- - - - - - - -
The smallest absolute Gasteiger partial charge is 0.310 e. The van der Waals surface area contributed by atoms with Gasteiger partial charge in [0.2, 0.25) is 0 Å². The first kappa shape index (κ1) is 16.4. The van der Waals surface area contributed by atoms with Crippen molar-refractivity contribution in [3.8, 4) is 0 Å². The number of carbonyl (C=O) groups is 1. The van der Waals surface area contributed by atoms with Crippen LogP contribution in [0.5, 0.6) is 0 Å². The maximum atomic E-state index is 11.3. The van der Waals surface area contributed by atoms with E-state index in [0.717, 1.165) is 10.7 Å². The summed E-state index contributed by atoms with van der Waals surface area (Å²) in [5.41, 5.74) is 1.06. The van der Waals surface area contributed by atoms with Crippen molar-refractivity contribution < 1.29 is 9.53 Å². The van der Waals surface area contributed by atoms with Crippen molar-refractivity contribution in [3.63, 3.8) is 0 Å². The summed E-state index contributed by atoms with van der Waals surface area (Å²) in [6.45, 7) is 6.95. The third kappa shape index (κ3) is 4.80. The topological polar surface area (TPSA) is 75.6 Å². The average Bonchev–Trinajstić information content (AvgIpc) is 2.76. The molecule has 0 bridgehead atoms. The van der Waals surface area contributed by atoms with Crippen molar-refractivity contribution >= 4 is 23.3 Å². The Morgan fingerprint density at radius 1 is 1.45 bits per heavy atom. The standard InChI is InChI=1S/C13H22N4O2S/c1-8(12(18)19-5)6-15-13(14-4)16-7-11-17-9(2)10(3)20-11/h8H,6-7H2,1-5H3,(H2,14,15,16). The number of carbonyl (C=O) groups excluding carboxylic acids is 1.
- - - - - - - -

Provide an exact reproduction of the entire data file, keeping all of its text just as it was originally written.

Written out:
The smallest absolute Gasteiger partial charge is 0.310 e. The van der Waals surface area contributed by atoms with Gasteiger partial charge in [0.2, 0.25) is 0 Å². The first kappa shape index (κ1) is 16.4. The van der Waals surface area contributed by atoms with Crippen molar-refractivity contribution in [3.8, 4) is 0 Å². The number of carbonyl (C=O) groups is 1. The van der Waals surface area contributed by atoms with Crippen LogP contribution in [0.5, 0.6) is 0 Å². The maximum atomic E-state index is 11.3. The van der Waals surface area contributed by atoms with E-state index in [0.717, 1.165) is 10.7 Å². The summed E-state index contributed by atoms with van der Waals surface area (Å²) in [5.41, 5.74) is 1.06. The van der Waals surface area contributed by atoms with Crippen molar-refractivity contribution < 1.29 is 9.53 Å². The van der Waals surface area contributed by atoms with Crippen molar-refractivity contribution in [3.63, 3.8) is 0 Å². The summed E-state index contributed by atoms with van der Waals surface area (Å²) in [6.45, 7) is 6.95. The third kappa shape index (κ3) is 4.80. The topological polar surface area (TPSA) is 75.6 Å². The average Bonchev–Trinajstić information content (AvgIpc) is 2.76. The molecule has 0 bridgehead atoms. The van der Waals surface area contributed by atoms with Crippen molar-refractivity contribution >= 4 is 23.3 Å². The Morgan fingerprint density at radius 1 is 1.45 bits per heavy atom. The standard InChI is InChI=1S/C13H22N4O2S/c1-8(12(18)19-5)6-15-13(14-4)16-7-11-17-9(2)10(3)20-11/h8H,6-7H2,1-5H3,(H2,14,15,16). The number of carbonyl (C=O) groups excluding carboxylic acids is 1.